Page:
President Fadlo Khuri announces on March 12 technology-assisted classes to limit the spread of COVID-19.

No less than 19 AUB alumni were delegates to the signing of the UN Charter in 1945; more than any other university in the world.

AUB graduates, Arabs and non-Arabs, continue to serve in leadership positions as heads of states, prime ministers, cabinet ministers, members of parliament, ambassadors, governors of central banks, university presidents and deans of colleges, academics.

Many have become well-known leaders, scientists, engineers, doctors, artists, literary figures as well as prominent employees in governments, the private sector, and non-governmental organizations.

The Lebanese civil war (1975–1990) was another milestone in AUB’s history.

Its medical facilities saved tens of thousands of lives, as it continued to carry out its educational duties in the difficult times.

The AUB pursued various means to preserve the continuity of studies, including enrolment agreements with universities in the US.

Its leadership also strived to maintain the unity, integrity and well-being of the university, by resisting calls to partition it along the sectarian lines of the de facto divided Lebanese capital.

However, despite its unstinting efforts, AUB did not go through the war unscathed.

In 1982, Acting President David S. Dodge was kidnapped on campus by pro-Iranian extremists

Then, on Jan. 18, 1984, President Malcolm H. Kerr was killed outside his office allegedly by members of Islamic Jihad.

In fact, in 1984 and 1985, a number of university staff were kidnapped.

Later in November 1991, a bomb believed to have been set off by pro-Iranian fundamentalists demolished College Hall, the main building of the university, injuring four people, on the 125th anniversary of the school’s founding.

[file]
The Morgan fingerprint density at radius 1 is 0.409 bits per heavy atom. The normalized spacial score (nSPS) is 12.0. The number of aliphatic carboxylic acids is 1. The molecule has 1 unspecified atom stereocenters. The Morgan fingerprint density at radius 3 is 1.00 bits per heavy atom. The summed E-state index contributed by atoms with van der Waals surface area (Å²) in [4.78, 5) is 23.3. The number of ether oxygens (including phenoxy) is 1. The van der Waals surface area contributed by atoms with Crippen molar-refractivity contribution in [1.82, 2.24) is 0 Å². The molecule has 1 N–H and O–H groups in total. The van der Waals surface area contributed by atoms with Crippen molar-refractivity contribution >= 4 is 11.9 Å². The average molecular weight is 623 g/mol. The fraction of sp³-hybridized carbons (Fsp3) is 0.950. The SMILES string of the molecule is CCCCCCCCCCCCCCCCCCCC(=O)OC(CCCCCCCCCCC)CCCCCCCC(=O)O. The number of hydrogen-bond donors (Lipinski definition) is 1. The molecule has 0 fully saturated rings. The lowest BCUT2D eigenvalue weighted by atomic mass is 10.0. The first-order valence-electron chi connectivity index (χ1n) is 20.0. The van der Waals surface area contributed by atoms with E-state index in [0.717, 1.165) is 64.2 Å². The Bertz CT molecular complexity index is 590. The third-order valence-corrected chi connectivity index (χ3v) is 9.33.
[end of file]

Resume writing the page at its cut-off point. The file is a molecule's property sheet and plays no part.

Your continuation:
This incident caused widespread anger and spurred the university and its alumni chapters to launch a worldwide fund-raising campaign to rebuild the impressive architectural landmark.

The success of this campaign was crowned by the inauguration of the building in the spring of 1999.

During the last 154 years, AUB has had 16 presidents. The current president is Dr Fadlo Khuri, whose nomination was approved on March 19, 2015, by the university’s Board of Trustees.

He was appointed as AUB’s 16th president on Jan. 25, 2016.

A medical doctor, Dr Khuri graduated from Yale University and Columbia University Medical School and was a professor of hematology and oncology at Emory University.




AUB’s president, Dr. Fadlo Khuri. (Supplied)

Like many presidents before him, Dr. Khuri has a long family association with AUB. His paternal grandfather was an early alumnus, his late father, Dr. Raja Khuri, was a dean of the School of Medicine, and his mother, Sumayya Khuri – now retired – was a professor of mathematics.

In the fall of 2018, there were over 9,000 students enrolled at AUB: 7,180 undergraduates and 1,922 graduate students, studying at the university’s seven faculties, namely:

* Agricultural and Food Sciences.

* Arts and Sciences.

* Health Sciences.

* Medicine.

* Rafic Hariri School of Nursing.

* The Maroun Semaan Faculty of Engineering and Architecture.

* The Suliman S. Olayan School of Business.

For a while, AUB also had a Dental School and a School of Pharmacy, but they were later discontinued.

All the existing faculties are located in the university campus of 61 acres, which has 64 buildings, including a highly renowned medical center.

Furthermore, the university owns and operates a 247-acre research farm and educational facility in the Bekaa Valley in eastern Lebanon.